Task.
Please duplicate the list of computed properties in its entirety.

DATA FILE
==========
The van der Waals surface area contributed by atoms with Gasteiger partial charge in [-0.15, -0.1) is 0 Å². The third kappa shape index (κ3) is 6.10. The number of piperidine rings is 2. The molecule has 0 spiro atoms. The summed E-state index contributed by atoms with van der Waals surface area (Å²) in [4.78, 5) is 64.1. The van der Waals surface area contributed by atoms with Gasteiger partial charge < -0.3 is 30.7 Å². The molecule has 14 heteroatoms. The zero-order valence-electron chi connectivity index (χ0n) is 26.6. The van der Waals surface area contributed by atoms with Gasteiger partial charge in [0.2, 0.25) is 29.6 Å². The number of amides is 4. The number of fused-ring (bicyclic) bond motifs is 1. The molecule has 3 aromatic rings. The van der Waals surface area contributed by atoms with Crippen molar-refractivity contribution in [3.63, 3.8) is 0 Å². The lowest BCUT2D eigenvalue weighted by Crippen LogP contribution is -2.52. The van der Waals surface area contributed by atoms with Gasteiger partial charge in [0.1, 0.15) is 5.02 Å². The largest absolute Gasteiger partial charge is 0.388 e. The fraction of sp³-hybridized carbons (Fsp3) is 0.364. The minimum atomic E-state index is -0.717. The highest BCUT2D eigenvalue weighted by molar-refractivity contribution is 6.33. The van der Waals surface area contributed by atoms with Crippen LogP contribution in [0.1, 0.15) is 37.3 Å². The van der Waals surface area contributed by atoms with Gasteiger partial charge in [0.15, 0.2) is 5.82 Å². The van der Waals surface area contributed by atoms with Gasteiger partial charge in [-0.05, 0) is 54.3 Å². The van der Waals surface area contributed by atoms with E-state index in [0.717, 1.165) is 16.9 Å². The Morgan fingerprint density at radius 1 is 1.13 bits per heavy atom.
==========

The van der Waals surface area contributed by atoms with Gasteiger partial charge in [-0.15, -0.1) is 0 Å². The third kappa shape index (κ3) is 6.10. The number of piperidine rings is 2. The molecule has 0 spiro atoms. The summed E-state index contributed by atoms with van der Waals surface area (Å²) in [4.78, 5) is 64.1. The van der Waals surface area contributed by atoms with Gasteiger partial charge < -0.3 is 30.7 Å². The molecule has 14 heteroatoms. The zero-order valence-electron chi connectivity index (χ0n) is 26.6. The van der Waals surface area contributed by atoms with Gasteiger partial charge in [0.2, 0.25) is 29.6 Å². The number of amides is 4. The number of fused-ring (bicyclic) bond motifs is 1. The molecule has 3 aromatic rings. The van der Waals surface area contributed by atoms with Crippen molar-refractivity contribution in [3.63, 3.8) is 0 Å². The lowest BCUT2D eigenvalue weighted by Crippen LogP contribution is -2.52. The van der Waals surface area contributed by atoms with Gasteiger partial charge in [0.1, 0.15) is 5.02 Å². The largest absolute Gasteiger partial charge is 0.388 e. The fraction of sp³-hybridized carbons (Fsp3) is 0.364. The minimum atomic E-state index is -0.717. The highest BCUT2D eigenvalue weighted by molar-refractivity contribution is 6.33. The van der Waals surface area contributed by atoms with Crippen LogP contribution in [0.1, 0.15) is 37.3 Å². The van der Waals surface area contributed by atoms with Gasteiger partial charge in [0.15, 0.2) is 5.82 Å². The van der Waals surface area contributed by atoms with Gasteiger partial charge in [-0.05, 0) is 54.3 Å². The van der Waals surface area contributed by atoms with E-state index in [0.717, 1.165) is 16.9 Å². The Morgan fingerprint density at radius 1 is 1.13 bits per heavy atom.